Western Bitterweed, Bitter Rubberweed

Hymenoxys odorata DC.

Asteraceae (Sunflower Family)


Western Bitterweed is an erect, annual, composite plant in the Sunflower family. It ranges from 3 inches to 2 feet or 7 to 61 cm tall. The stems are purplish near the base. This plant has a bitter taste and a distinct odor. Maximum plant growth occurs during the spring and early summer seasons. Depending on available moisture, seedlings can be seen throughout the year.    The leaves are simple, typically woolly underneath, and are located alternately along the stems. Bright yellow flowers bloom from April through June and occasionally in the fall. Blooming may begin as early as February and as late as August. The ray flowers are 3-lobed. Both the ray and disk flowers are yellow. With adequate rainfall, it is common to see pastures turn yellow from this plant in the spring. The seeds have pappus (hairs) that aid in dispersion by wind.    Western Bitterweed is highly toxic to sheep, especially during drought.  


Bitterweed is common in arid and semi-arid areas of the southern Great Plains from southwestern Kansas and central Texas to southern California and into Mexico. It is most common where soil disturbance or overgrazing has occurred. The populations can vary considerably from year to year. Habitat types include roadsides, drainage areas, streambanks, open sites, pasturelands, and bottomlands. 

Toxic Agent

Western Bitterweed mainly causes issues for sheep, but cattle are occasionally poisoned. The toxins are several sesquiterpene lactones, and the plant’s toxicity increases with maturity. The toxins are found in all parts of the plant with new growth having the highest concentrations. Bitterweed is an irritant to the digestive tract. Since it has a bitter taste and is unpalatable, it is generally avoided by livestock unless there is a shortage of other forage.    Tolerance to Bitterweed consumption depends on various factors. If large amounts are consumed quickly, then acute poisonings can result in death, but it is not common under normal conditions. Chronic poisoning is common in sheep where they develop a wasting disease. Under normal grazing conditions, signs of ingestion and poisoning occur within 2 to 4 weeks after livestock begin consuming Bitterweed. Individuals may recover if access is removed from the plant at the first signs of ingestion. If around 1% of the individual’s body weight is consumed, it can be lethal.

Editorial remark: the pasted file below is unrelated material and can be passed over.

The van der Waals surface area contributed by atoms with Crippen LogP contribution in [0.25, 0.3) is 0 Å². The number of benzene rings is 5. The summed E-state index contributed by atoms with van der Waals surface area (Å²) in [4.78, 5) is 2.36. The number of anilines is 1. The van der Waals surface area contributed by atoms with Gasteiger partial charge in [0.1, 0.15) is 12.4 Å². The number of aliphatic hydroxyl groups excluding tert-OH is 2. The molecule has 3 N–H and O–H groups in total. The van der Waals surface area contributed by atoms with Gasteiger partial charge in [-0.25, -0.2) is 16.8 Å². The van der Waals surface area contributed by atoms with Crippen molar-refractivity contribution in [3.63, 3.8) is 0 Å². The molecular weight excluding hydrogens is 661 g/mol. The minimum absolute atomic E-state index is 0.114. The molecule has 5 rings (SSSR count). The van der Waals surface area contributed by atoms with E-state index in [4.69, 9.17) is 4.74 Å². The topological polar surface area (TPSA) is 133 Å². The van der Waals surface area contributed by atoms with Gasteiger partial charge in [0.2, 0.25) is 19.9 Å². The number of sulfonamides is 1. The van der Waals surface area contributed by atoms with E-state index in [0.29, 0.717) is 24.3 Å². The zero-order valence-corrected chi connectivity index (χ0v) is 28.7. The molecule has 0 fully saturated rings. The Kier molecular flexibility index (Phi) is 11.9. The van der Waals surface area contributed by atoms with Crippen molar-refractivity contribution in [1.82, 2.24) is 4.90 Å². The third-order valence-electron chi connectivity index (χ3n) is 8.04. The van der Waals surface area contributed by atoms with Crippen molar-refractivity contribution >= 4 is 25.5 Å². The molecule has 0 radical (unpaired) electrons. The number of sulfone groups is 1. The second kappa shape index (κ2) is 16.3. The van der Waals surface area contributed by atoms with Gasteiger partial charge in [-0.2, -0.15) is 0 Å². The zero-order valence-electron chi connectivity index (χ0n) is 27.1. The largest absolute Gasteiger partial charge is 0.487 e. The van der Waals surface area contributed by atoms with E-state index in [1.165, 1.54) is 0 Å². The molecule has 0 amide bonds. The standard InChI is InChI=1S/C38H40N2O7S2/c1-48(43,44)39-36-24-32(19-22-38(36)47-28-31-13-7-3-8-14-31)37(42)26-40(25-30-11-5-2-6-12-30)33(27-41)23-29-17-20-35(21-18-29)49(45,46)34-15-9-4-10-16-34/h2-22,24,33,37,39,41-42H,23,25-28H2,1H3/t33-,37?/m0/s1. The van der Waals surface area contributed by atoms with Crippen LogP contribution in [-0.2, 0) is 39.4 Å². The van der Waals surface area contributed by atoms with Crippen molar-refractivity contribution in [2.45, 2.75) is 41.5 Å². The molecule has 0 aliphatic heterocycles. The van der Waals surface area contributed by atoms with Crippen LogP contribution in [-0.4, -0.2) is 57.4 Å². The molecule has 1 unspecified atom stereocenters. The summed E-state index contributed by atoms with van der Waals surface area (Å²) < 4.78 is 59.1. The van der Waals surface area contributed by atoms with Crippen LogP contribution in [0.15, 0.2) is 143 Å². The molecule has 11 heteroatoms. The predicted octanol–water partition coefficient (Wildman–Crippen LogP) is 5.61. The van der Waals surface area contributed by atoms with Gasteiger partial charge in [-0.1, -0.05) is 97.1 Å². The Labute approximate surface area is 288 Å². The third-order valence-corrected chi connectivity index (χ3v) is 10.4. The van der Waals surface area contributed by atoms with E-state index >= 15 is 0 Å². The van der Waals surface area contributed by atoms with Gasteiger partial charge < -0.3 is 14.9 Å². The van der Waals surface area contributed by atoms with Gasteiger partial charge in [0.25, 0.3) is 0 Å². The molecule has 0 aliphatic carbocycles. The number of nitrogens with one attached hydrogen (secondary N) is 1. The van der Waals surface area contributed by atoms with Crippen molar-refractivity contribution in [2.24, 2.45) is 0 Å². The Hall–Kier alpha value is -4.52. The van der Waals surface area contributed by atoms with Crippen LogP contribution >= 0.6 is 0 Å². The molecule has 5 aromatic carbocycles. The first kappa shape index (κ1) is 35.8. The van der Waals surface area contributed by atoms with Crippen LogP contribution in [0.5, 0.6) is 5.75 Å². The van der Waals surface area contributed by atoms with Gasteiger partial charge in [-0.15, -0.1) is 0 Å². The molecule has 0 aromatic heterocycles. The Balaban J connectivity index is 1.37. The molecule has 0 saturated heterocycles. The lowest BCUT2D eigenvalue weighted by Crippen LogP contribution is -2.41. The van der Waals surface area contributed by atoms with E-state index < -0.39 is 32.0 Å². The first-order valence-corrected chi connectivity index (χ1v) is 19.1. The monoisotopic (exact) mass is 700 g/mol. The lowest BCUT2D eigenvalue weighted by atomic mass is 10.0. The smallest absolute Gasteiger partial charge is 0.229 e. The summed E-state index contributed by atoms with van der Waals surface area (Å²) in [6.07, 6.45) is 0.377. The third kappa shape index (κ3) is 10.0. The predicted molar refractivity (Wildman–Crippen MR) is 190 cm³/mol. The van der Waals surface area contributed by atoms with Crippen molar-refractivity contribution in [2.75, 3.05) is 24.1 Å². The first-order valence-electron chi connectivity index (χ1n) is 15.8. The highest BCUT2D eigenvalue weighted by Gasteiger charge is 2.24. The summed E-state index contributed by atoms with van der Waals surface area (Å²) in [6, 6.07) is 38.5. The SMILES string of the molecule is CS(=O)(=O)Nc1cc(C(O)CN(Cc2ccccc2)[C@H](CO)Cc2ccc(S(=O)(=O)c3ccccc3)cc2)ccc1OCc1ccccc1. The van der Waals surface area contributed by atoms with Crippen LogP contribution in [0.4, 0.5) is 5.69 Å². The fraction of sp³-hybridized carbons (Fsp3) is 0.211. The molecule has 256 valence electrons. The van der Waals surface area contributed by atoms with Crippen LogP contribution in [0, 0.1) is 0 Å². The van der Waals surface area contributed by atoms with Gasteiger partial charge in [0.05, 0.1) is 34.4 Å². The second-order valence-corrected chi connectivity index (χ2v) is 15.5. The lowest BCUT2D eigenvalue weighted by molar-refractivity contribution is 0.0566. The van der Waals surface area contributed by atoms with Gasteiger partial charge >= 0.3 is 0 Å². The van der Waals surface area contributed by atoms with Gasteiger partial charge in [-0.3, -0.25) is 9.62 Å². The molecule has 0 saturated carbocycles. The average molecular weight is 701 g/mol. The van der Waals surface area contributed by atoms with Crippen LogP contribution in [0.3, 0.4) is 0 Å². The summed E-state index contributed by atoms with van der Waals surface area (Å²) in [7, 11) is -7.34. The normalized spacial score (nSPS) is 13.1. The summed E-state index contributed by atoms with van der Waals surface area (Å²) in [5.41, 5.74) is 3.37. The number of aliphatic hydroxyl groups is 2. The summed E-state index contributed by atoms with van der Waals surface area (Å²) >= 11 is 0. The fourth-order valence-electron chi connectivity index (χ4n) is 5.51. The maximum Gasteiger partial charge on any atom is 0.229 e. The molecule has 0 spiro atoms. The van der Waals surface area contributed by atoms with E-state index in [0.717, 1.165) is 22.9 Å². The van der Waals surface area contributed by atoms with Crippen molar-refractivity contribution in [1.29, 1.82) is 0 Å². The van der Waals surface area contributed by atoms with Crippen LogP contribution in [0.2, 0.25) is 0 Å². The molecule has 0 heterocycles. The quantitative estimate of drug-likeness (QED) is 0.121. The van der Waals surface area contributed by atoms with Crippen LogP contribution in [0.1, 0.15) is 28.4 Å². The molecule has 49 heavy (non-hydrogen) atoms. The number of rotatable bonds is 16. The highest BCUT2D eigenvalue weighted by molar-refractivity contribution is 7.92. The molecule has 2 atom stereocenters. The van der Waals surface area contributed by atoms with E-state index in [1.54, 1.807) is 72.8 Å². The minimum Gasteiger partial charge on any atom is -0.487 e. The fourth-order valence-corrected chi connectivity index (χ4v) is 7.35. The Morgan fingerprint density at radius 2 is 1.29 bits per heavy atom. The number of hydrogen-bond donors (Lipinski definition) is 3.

Signs of Livestock Ingestion

Signs of ingestion include: Loss of Appetite/Weight, Depression/Weakness, Irregular or Stiff Gait, Vomiting and Coughing, Death, Elevated Head, Bloating, Congestion, Inflammation and Hemorrhage of the Digestive Tract, and Lagging behind the herd. 

Management Strategies

There is no treatment for individuals poisoned by consuming Bitterweed. Individuals that are not severely poisoned may be removed from pastures containing the plant and may recover if given good feed and water over a few days. Landowners with infested pastures should be aware of what their sheep are consuming, especially during the winter and spring months as well as during a drought. Observations of the flock or herd should be made regularly to catch early signs of poisoning. According to the USDA-ARS (Agricultural Research Service), seasonal control can be obtained by use of 2, 4-D (1 lb ae/acre), picloram (0.5 lb ai/acre), clopyralid (0.25 lb ai/acre), or metsulfuron (1.25 oz product/acre). This control method should be applied from autumn to early spring before the plant flowers and when it is actively growing. Poisoning may also be prevented by using moderate stocking rates over a deferred rotational grazing system or a light stocking rate of a continuous grazing system with sheep, cattle, and goats.